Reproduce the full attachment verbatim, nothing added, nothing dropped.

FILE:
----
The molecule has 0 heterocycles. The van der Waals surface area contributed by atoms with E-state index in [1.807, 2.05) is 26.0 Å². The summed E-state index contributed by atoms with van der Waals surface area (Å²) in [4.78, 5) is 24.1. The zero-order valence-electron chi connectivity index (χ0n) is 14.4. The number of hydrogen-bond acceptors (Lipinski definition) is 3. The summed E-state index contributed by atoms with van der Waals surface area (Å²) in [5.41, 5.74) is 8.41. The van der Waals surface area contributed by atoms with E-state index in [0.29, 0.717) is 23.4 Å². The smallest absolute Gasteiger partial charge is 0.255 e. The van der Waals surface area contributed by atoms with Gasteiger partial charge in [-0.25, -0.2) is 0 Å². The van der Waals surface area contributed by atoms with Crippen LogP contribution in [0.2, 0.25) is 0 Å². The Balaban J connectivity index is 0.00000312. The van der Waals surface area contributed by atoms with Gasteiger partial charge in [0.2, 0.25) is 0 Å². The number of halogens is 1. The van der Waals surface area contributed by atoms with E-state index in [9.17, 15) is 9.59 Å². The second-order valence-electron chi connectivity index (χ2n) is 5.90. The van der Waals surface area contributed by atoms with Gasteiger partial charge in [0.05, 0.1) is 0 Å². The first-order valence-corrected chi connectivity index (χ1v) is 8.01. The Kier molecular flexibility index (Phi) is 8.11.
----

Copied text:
The molecule has 0 heterocycles. The van der Waals surface area contributed by atoms with E-state index in [1.807, 2.05) is 26.0 Å². The summed E-state index contributed by atoms with van der Waals surface area (Å²) in [4.78, 5) is 24.1. The zero-order valence-electron chi connectivity index (χ0n) is 14.4. The number of hydrogen-bond acceptors (Lipinski definition) is 3. The summed E-state index contributed by atoms with van der Waals surface area (Å²) in [5.41, 5.74) is 8.41. The van der Waals surface area contributed by atoms with E-state index in [0.29, 0.717) is 23.4 Å². The smallest absolute Gasteiger partial charge is 0.255 e. The van der Waals surface area contributed by atoms with Gasteiger partial charge in [-0.25, -0.2) is 0 Å². The van der Waals surface area contributed by atoms with Crippen LogP contribution in [0.2, 0.25) is 0 Å². The Balaban J connectivity index is 0.00000312. The van der Waals surface area contributed by atoms with Gasteiger partial charge in [0.2, 0.25) is 0 Å². The number of halogens is 1. The van der Waals surface area contributed by atoms with E-state index in [9.17, 15) is 9.59 Å². The second-order valence-electron chi connectivity index (χ2n) is 5.90. The van der Waals surface area contributed by atoms with Gasteiger partial charge in [0.05, 0.1) is 0 Å². The first-order valence-corrected chi connectivity index (χ1v) is 8.01. The Kier molecular flexibility index (Phi) is 8.11.